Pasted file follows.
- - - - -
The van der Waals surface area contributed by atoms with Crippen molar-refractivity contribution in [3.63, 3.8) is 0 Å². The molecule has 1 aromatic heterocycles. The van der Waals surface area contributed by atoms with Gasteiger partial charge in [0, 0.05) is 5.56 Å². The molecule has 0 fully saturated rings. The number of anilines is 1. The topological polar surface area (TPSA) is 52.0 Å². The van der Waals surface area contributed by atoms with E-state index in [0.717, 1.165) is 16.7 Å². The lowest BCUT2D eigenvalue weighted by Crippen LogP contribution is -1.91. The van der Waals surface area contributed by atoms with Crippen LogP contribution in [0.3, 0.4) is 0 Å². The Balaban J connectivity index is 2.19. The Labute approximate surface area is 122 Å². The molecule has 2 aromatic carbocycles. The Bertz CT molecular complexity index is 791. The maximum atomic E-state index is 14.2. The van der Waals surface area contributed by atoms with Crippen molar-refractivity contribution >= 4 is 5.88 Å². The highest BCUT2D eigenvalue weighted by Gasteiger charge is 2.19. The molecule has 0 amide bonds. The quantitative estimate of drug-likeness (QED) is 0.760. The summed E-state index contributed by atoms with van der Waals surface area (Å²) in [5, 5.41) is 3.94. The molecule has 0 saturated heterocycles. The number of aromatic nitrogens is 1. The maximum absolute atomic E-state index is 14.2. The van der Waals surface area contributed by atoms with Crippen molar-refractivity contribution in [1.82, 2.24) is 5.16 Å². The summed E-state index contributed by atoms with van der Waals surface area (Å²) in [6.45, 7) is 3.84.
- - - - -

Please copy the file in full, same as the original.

The van der Waals surface area contributed by atoms with Crippen molar-refractivity contribution in [3.63, 3.8) is 0 Å². The molecule has 1 aromatic heterocycles. The van der Waals surface area contributed by atoms with Gasteiger partial charge in [0, 0.05) is 5.56 Å². The molecule has 0 fully saturated rings. The number of anilines is 1. The topological polar surface area (TPSA) is 52.0 Å². The van der Waals surface area contributed by atoms with E-state index in [0.717, 1.165) is 16.7 Å². The lowest BCUT2D eigenvalue weighted by Crippen LogP contribution is -1.91. The van der Waals surface area contributed by atoms with Crippen LogP contribution in [0.3, 0.4) is 0 Å². The Balaban J connectivity index is 2.19. The Labute approximate surface area is 122 Å². The molecule has 2 aromatic carbocycles. The Bertz CT molecular complexity index is 791. The maximum atomic E-state index is 14.2. The van der Waals surface area contributed by atoms with Crippen molar-refractivity contribution >= 4 is 5.88 Å². The highest BCUT2D eigenvalue weighted by Gasteiger charge is 2.19. The molecule has 0 amide bonds. The quantitative estimate of drug-likeness (QED) is 0.760. The summed E-state index contributed by atoms with van der Waals surface area (Å²) in [5, 5.41) is 3.94. The molecule has 0 saturated heterocycles. The number of aromatic nitrogens is 1. The maximum absolute atomic E-state index is 14.2. The van der Waals surface area contributed by atoms with Crippen molar-refractivity contribution in [1.82, 2.24) is 5.16 Å². The summed E-state index contributed by atoms with van der Waals surface area (Å²) in [6.45, 7) is 3.84.